• Adjusting our performance depends on not only receiving feedback but also having opportunities to use it.
  • Clearly, performers can only adjust their performance successfully if the information fed back to them is stable, accurate, and trustworthy. In education, that means teachers have to be on the same page about what high-quality work is. Teachers need to look at student work together, becoming more consistent over time and formalizing their judgments in highly descriptive rubrics supported by anchor products and performances.
  • Score student work in the fall and winter against spring standards, use more pre-and post-assessments to measure progress toward these standards, and do the item analysis to note what each student needs to work on for better future performance.
  • Effective supervisors and coaches work hard to carefully observe and comment on what they observed, based on a clear statement of goals. That's why I always ask when visiting a class, "What would you like me to look for and perhaps count?"
  • . Less teaching, more feedback. Less feedback that comes only from you, and more tangible feedback designed into the performance itself.
  • how we are doing in our efforts to reach a goal.
  • get another opportunity to receive and learn from the feedback.
  • computer games
  • quickly adapt
  • ack, do you have some ideas about how to improve?" This approach will build greater autono
  • ck, do you have some ideas about how to improve?" This approach will build greater autono
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    Wiggins Advice, evaluation, grades-none of these provide the descriptive information that students need to reach their goals. What is true feedback-and how can it improve learning? Who would dispute the idea that feedback is a good thing? Both common sense and research make it clear: Formative assessment, consisting of lots of feedback and opportunities to use that feedback, enhances performance and achievement. Yet even John Hattie (2008), whose decades of research revealed that feedback was among the most powerful influences on achievement, acknowledges that he has "struggled to understand the concept" (p. 173). And many writings on the subject don't even attempt to define the term. To improve formative assessment practices among both teachers and assessment designers, we need to look more closely at just what feedback is-and isn't.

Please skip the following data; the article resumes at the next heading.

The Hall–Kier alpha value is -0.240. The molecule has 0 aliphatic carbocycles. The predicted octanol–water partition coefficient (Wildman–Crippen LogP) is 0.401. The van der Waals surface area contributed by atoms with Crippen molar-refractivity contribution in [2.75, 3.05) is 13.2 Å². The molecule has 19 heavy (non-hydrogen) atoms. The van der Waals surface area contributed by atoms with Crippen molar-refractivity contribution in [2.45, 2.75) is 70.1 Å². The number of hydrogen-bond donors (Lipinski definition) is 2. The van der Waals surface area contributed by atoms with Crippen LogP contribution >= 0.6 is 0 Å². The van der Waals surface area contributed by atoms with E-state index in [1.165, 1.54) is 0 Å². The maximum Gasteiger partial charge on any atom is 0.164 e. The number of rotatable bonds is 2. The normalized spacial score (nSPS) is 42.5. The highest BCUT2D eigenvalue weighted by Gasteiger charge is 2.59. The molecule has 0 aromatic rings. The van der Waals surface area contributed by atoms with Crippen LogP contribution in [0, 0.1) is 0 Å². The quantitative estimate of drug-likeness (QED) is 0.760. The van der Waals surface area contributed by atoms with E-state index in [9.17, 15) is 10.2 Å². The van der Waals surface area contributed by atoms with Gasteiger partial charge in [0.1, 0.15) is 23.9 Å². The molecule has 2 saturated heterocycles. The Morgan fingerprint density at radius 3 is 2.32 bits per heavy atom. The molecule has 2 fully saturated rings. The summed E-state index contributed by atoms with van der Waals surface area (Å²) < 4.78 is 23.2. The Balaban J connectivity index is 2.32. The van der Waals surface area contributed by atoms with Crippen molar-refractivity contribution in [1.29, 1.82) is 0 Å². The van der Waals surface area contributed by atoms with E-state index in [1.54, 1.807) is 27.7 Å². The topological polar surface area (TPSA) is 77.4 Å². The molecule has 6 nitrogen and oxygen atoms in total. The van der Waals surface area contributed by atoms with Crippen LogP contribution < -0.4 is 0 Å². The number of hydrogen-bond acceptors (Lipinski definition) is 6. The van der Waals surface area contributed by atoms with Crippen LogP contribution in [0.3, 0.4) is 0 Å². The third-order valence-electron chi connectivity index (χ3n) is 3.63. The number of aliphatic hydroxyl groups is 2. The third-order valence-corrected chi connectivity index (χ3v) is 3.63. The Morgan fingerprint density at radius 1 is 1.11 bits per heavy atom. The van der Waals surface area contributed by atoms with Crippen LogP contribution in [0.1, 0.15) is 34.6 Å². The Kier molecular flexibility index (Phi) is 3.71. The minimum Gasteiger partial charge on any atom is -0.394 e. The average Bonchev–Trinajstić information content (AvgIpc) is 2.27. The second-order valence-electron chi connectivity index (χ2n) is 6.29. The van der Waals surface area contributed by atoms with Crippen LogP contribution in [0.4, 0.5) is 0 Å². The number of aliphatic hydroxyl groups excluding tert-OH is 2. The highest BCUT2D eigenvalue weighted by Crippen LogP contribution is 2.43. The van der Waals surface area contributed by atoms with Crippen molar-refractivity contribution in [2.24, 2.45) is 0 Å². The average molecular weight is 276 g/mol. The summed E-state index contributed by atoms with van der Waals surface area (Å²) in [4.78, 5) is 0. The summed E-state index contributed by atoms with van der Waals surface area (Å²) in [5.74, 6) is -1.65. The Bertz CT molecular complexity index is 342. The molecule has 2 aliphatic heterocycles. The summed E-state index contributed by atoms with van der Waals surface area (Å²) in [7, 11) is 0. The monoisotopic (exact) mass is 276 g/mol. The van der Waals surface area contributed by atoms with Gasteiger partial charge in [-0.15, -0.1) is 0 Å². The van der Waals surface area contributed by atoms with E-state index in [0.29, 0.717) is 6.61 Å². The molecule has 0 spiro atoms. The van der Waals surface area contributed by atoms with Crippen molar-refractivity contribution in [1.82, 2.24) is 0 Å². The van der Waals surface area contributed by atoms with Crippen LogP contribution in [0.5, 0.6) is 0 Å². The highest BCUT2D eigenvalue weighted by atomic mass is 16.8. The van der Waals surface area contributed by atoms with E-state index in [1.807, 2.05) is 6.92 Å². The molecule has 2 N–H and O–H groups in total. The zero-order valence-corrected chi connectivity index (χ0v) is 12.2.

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    Effective Feedback - Grant Wiggins
taconi12

Five Reasons to Stop Saying "Good Job!" - 118 views

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    Thought-provoking article on possible harms of praise if motive is simply to get child to repeat behavior.  Should focus more on how child's actions made others feel.
Kelvin Thompson

Responding to Student Writing (audio style) - ProfHacker - The Chronicle of Higher Educ... - 54 views

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    I like this idea and had been thinking of doing this for my online classes. I would also love research that backs this up- if there is any. Another thing I was thinking of doing: using an Avatar review assignment directions. I find that most of my online students miss items in their assignments. They do not read the same on a computer as they do from a book and I think they miss a lot. Anyone have information on that?